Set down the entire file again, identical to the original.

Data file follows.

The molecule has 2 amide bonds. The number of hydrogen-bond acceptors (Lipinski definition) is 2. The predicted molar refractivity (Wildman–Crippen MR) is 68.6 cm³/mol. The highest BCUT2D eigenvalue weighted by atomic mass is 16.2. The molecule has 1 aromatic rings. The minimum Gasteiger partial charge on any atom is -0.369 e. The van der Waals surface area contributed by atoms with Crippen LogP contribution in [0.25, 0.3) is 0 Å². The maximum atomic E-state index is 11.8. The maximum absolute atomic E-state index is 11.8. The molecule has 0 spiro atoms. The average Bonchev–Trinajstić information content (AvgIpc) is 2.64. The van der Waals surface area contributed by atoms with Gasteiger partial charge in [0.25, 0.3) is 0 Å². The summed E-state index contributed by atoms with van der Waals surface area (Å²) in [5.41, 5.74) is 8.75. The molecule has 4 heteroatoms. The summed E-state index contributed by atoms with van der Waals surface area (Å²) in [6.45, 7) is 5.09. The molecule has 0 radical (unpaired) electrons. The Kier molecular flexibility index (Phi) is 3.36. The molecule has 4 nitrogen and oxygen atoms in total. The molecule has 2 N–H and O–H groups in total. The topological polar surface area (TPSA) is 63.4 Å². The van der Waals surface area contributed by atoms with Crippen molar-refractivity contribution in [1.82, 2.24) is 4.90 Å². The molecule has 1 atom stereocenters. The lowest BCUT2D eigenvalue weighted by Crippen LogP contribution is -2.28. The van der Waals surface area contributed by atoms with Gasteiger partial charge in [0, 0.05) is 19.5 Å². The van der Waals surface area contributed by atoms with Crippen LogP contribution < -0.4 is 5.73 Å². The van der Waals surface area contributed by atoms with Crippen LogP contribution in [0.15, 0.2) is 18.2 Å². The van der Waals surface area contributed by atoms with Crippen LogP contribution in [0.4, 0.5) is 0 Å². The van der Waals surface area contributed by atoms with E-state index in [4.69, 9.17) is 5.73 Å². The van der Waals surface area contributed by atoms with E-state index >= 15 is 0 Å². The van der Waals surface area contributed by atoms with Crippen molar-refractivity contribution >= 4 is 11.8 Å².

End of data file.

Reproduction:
The molecule has 2 amide bonds. The number of hydrogen-bond acceptors (Lipinski definition) is 2. The predicted molar refractivity (Wildman–Crippen MR) is 68.6 cm³/mol. The highest BCUT2D eigenvalue weighted by atomic mass is 16.2. The molecule has 1 aromatic rings. The minimum Gasteiger partial charge on any atom is -0.369 e. The van der Waals surface area contributed by atoms with Crippen LogP contribution in [0.25, 0.3) is 0 Å². The maximum atomic E-state index is 11.8. The maximum absolute atomic E-state index is 11.8. The molecule has 0 spiro atoms. The average Bonchev–Trinajstić information content (AvgIpc) is 2.64. The van der Waals surface area contributed by atoms with Gasteiger partial charge in [0.25, 0.3) is 0 Å². The summed E-state index contributed by atoms with van der Waals surface area (Å²) in [5.41, 5.74) is 8.75. The molecule has 4 heteroatoms. The summed E-state index contributed by atoms with van der Waals surface area (Å²) in [6.45, 7) is 5.09. The molecule has 0 radical (unpaired) electrons. The Kier molecular flexibility index (Phi) is 3.36. The molecule has 4 nitrogen and oxygen atoms in total. The molecule has 2 N–H and O–H groups in total. The topological polar surface area (TPSA) is 63.4 Å². The van der Waals surface area contributed by atoms with Crippen molar-refractivity contribution in [1.82, 2.24) is 4.90 Å². The molecule has 1 atom stereocenters. The lowest BCUT2D eigenvalue weighted by Crippen LogP contribution is -2.28. The van der Waals surface area contributed by atoms with Gasteiger partial charge in [0, 0.05) is 19.5 Å². The van der Waals surface area contributed by atoms with Crippen LogP contribution < -0.4 is 5.73 Å². The van der Waals surface area contributed by atoms with Crippen LogP contribution in [0.15, 0.2) is 18.2 Å². The van der Waals surface area contributed by atoms with Crippen LogP contribution in [0.4, 0.5) is 0 Å². The van der Waals surface area contributed by atoms with E-state index in [4.69, 9.17) is 5.73 Å². The van der Waals surface area contributed by atoms with E-state index >= 15 is 0 Å². The van der Waals surface area contributed by atoms with Crippen molar-refractivity contribution >= 4 is 11.8 Å².